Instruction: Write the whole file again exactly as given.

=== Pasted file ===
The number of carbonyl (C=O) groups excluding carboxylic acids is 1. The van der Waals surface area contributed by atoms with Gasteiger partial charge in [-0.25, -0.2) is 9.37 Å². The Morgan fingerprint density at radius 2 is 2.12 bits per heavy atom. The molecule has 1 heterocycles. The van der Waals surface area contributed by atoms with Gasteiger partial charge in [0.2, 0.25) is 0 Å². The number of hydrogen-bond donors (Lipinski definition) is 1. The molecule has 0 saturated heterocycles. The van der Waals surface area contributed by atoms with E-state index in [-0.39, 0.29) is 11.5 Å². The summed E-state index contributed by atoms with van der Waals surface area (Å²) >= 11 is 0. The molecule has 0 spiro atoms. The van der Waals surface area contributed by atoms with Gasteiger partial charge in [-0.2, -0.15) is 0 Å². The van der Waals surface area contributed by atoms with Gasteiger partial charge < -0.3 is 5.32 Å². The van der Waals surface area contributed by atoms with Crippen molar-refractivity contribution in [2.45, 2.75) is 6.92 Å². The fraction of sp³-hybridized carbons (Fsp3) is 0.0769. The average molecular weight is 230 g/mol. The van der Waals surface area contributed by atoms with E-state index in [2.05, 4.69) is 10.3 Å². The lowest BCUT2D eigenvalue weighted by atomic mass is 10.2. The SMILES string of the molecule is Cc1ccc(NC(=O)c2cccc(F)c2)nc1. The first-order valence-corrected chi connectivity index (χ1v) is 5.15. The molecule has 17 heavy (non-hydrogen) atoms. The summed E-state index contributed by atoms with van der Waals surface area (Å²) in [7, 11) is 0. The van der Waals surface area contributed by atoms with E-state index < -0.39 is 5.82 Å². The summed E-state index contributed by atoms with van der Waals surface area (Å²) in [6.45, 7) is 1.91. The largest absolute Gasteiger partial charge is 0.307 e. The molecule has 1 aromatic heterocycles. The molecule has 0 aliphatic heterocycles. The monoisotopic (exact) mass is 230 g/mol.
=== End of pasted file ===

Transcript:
The number of carbonyl (C=O) groups excluding carboxylic acids is 1. The van der Waals surface area contributed by atoms with Gasteiger partial charge in [-0.25, -0.2) is 9.37 Å². The Morgan fingerprint density at radius 2 is 2.12 bits per heavy atom. The molecule has 1 heterocycles. The van der Waals surface area contributed by atoms with Gasteiger partial charge in [0.2, 0.25) is 0 Å². The number of hydrogen-bond donors (Lipinski definition) is 1. The molecule has 0 saturated heterocycles. The van der Waals surface area contributed by atoms with E-state index in [-0.39, 0.29) is 11.5 Å². The summed E-state index contributed by atoms with van der Waals surface area (Å²) >= 11 is 0. The molecule has 0 spiro atoms. The van der Waals surface area contributed by atoms with Gasteiger partial charge in [-0.2, -0.15) is 0 Å². The van der Waals surface area contributed by atoms with Gasteiger partial charge < -0.3 is 5.32 Å². The van der Waals surface area contributed by atoms with Crippen molar-refractivity contribution in [2.45, 2.75) is 6.92 Å². The fraction of sp³-hybridized carbons (Fsp3) is 0.0769. The average molecular weight is 230 g/mol. The van der Waals surface area contributed by atoms with E-state index in [2.05, 4.69) is 10.3 Å². The lowest BCUT2D eigenvalue weighted by atomic mass is 10.2. The SMILES string of the molecule is Cc1ccc(NC(=O)c2cccc(F)c2)nc1. The first-order valence-corrected chi connectivity index (χ1v) is 5.15. The molecule has 17 heavy (non-hydrogen) atoms. The summed E-state index contributed by atoms with van der Waals surface area (Å²) in [7, 11) is 0. The van der Waals surface area contributed by atoms with E-state index < -0.39 is 5.82 Å². The summed E-state index contributed by atoms with van der Waals surface area (Å²) in [6.45, 7) is 1.91. The largest absolute Gasteiger partial charge is 0.307 e. The molecule has 1 aromatic heterocycles. The molecule has 0 aliphatic heterocycles. The monoisotopic (exact) mass is 230 g/mol.